The problem is not our method, recently met the academic requirements for publication in one of the world’s most recognized environmental journals. The problem is that Hansson [WWF-Norway head] not like the questions we travel*.

(* sic, machine translation)

The menace of per diem payments was well recognized by government wings from both Norway and the UK running charity projects. For some reason however the latest eviction with its direct connection to the institution of REDD projects with Norwegian funding seems to have prompted a soul-searching exercise in Norway. One long-term Norad employee wrote in an Aftenposten editorial:

We are easily amateurs in the game of corruption compared with participants in the receiving country

For their part it appears that a subset of researchers siezed a rare opportunity to go public on how activist organisations such as the WWF work against their proclaimed objectives, and against scientific norms. How vastly influential the WWF has become is evident from a slide from Dr Svarstad’s presentation:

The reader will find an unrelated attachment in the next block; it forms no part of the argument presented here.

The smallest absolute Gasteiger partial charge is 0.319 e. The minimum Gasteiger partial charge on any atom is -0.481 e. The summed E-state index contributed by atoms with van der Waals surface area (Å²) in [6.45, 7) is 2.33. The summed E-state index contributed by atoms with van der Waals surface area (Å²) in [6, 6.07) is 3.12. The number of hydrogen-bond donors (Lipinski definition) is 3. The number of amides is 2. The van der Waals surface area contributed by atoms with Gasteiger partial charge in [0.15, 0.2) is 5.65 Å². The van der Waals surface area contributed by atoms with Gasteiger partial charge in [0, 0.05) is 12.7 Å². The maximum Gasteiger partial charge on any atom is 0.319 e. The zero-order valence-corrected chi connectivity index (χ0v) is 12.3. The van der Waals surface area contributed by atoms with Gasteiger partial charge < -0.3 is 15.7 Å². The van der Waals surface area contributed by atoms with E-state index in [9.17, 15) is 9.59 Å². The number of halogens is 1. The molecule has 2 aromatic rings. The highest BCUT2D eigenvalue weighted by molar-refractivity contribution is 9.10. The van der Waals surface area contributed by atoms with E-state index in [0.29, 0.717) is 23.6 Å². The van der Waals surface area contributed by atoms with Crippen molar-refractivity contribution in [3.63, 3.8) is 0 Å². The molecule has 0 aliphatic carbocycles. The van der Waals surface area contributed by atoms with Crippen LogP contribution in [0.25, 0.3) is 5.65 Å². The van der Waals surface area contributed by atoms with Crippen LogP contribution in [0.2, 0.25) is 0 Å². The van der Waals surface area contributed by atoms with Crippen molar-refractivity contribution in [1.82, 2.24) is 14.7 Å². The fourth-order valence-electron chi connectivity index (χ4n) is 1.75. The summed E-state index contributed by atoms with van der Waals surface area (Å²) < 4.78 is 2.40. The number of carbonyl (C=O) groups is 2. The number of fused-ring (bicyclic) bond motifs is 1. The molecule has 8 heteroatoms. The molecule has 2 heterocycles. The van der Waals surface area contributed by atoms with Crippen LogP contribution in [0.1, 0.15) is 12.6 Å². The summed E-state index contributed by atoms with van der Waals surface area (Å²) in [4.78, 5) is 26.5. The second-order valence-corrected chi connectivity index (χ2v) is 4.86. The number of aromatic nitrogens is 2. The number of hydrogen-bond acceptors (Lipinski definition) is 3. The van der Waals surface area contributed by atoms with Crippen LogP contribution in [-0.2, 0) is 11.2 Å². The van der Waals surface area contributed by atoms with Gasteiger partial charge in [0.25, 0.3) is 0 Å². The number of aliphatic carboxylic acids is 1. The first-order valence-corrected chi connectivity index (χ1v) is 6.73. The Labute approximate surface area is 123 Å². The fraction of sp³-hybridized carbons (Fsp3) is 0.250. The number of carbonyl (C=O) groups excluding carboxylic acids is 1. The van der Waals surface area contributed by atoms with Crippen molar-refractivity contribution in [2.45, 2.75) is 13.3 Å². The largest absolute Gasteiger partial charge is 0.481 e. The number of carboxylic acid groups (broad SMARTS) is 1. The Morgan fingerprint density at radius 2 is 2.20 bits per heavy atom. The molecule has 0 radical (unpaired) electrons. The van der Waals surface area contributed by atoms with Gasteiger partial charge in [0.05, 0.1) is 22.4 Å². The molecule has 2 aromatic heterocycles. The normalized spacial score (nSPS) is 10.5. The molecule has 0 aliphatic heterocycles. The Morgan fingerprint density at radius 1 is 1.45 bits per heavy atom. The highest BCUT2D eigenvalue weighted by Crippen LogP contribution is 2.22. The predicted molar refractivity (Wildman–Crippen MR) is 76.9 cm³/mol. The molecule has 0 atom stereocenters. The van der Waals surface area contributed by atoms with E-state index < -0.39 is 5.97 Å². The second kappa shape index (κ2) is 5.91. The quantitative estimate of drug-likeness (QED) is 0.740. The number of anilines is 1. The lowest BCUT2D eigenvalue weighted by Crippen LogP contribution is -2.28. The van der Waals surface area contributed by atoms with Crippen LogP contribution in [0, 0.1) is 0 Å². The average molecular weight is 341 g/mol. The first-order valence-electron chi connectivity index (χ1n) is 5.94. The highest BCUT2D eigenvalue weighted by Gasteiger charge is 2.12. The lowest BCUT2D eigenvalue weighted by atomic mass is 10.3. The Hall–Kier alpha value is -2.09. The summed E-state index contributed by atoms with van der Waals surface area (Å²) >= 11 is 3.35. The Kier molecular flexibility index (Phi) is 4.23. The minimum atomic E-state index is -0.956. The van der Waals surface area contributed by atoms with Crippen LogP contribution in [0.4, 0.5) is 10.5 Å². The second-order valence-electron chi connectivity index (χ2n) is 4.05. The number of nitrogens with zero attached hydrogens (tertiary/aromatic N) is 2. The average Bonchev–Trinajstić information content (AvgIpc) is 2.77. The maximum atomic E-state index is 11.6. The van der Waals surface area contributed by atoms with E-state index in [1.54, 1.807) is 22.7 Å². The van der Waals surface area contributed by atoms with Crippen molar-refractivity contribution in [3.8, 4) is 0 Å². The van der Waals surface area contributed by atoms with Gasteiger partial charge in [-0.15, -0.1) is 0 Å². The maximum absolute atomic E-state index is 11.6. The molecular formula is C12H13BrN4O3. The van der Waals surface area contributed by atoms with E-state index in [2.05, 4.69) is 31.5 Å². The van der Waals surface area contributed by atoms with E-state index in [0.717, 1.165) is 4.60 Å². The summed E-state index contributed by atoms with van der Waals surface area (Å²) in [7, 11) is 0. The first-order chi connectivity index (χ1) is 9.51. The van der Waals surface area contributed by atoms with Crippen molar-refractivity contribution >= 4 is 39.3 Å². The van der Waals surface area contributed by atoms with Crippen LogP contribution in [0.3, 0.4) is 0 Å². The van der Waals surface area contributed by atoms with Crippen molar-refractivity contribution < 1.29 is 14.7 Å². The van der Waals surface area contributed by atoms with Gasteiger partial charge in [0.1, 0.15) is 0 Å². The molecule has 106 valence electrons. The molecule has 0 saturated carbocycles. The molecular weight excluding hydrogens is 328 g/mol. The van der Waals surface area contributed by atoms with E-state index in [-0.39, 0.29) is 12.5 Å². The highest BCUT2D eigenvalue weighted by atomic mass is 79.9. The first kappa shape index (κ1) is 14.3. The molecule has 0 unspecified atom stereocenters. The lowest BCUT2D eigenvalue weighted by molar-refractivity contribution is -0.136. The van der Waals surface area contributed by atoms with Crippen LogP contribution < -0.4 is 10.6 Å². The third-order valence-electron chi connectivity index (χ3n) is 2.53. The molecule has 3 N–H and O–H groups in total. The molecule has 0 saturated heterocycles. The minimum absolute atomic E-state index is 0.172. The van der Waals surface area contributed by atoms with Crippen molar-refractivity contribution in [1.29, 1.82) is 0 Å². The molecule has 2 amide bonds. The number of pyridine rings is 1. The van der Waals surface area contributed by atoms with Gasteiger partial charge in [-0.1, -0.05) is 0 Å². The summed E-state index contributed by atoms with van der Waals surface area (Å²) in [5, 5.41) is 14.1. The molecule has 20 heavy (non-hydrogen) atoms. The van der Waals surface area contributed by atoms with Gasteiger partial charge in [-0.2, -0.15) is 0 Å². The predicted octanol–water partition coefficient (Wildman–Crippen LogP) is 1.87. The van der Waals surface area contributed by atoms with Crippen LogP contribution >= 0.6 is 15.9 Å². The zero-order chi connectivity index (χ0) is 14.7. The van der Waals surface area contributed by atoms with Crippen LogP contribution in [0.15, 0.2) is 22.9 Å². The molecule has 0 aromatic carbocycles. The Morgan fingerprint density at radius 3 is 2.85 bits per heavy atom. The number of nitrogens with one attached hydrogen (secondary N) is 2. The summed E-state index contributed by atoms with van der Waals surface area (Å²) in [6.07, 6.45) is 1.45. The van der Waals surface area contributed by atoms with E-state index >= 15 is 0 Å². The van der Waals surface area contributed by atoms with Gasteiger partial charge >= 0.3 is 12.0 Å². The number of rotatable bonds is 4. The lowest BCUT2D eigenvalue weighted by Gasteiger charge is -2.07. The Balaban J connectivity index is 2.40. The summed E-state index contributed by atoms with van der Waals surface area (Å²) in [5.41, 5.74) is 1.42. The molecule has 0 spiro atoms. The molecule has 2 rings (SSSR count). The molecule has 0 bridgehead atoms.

With the latest saga, it can be said that a watershed event in conservation and the climate change debate has occurred. For the first time an organisation as the WWF finds itself at the wrong end of all things – locals and government officials, scientists, and aid agencies. The vision it tries to impose seem alien to all comers, the problems it faces as earthly as everyone else’s.

More importantly the episode defines the lack of a scientific temper at the WWF. The utter bewilderment that environmental scientists might be against some of its activities and speak about it openly is evident in the unprofessional response – bullying journal editors and scientists, demanding censorship of scientific papers, and a charactertistic denial of responsibility toward its contribution to the larger evolving mess.



  1. alexjc38

    Good article. According to newspaper The Citizen, the score is now 13 employees sacked by WWF’s Tanzania office: